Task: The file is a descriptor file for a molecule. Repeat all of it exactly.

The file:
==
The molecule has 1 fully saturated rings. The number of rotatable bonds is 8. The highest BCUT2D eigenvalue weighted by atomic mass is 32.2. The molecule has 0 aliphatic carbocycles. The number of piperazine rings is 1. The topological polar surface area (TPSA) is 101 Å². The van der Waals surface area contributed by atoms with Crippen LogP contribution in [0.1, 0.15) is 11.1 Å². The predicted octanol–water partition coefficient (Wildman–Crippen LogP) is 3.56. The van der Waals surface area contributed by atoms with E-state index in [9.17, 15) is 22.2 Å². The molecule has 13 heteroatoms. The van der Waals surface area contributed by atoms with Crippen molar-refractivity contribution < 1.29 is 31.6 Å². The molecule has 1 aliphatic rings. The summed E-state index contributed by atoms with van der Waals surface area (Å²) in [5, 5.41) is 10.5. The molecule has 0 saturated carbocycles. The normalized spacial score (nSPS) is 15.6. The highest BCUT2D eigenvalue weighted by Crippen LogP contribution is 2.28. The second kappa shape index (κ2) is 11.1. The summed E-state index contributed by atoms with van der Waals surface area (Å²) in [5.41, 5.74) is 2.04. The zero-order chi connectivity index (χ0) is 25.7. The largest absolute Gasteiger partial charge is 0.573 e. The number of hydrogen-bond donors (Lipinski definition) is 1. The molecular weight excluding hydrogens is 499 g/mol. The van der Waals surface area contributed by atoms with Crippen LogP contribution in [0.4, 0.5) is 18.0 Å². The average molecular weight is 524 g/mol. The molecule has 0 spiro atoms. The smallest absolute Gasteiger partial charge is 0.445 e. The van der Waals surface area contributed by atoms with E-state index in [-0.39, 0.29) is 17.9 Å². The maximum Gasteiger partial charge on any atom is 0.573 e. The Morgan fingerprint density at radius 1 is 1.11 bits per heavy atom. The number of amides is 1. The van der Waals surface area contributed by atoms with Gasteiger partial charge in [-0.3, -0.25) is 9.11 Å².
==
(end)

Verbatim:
The molecule has 1 fully saturated rings. The number of rotatable bonds is 8. The highest BCUT2D eigenvalue weighted by atomic mass is 32.2. The molecule has 0 aliphatic carbocycles. The number of piperazine rings is 1. The topological polar surface area (TPSA) is 101 Å². The van der Waals surface area contributed by atoms with Crippen LogP contribution in [0.1, 0.15) is 11.1 Å². The predicted octanol–water partition coefficient (Wildman–Crippen LogP) is 3.56. The van der Waals surface area contributed by atoms with E-state index in [9.17, 15) is 22.2 Å². The molecule has 13 heteroatoms. The van der Waals surface area contributed by atoms with Crippen molar-refractivity contribution < 1.29 is 31.6 Å². The molecule has 1 aliphatic rings. The summed E-state index contributed by atoms with van der Waals surface area (Å²) in [5, 5.41) is 10.5. The molecule has 0 saturated carbocycles. The normalized spacial score (nSPS) is 15.6. The highest BCUT2D eigenvalue weighted by Crippen LogP contribution is 2.28. The second kappa shape index (κ2) is 11.1. The summed E-state index contributed by atoms with van der Waals surface area (Å²) in [5.41, 5.74) is 2.04. The zero-order chi connectivity index (χ0) is 25.7. The largest absolute Gasteiger partial charge is 0.573 e. The number of hydrogen-bond donors (Lipinski definition) is 1. The molecular weight excluding hydrogens is 499 g/mol. The van der Waals surface area contributed by atoms with Crippen LogP contribution in [0.4, 0.5) is 18.0 Å². The average molecular weight is 524 g/mol. The molecule has 0 spiro atoms. The smallest absolute Gasteiger partial charge is 0.445 e. The van der Waals surface area contributed by atoms with E-state index in [-0.39, 0.29) is 17.9 Å². The maximum Gasteiger partial charge on any atom is 0.573 e. The Morgan fingerprint density at radius 1 is 1.11 bits per heavy atom. The number of amides is 1. The van der Waals surface area contributed by atoms with Gasteiger partial charge in [-0.3, -0.25) is 9.11 Å².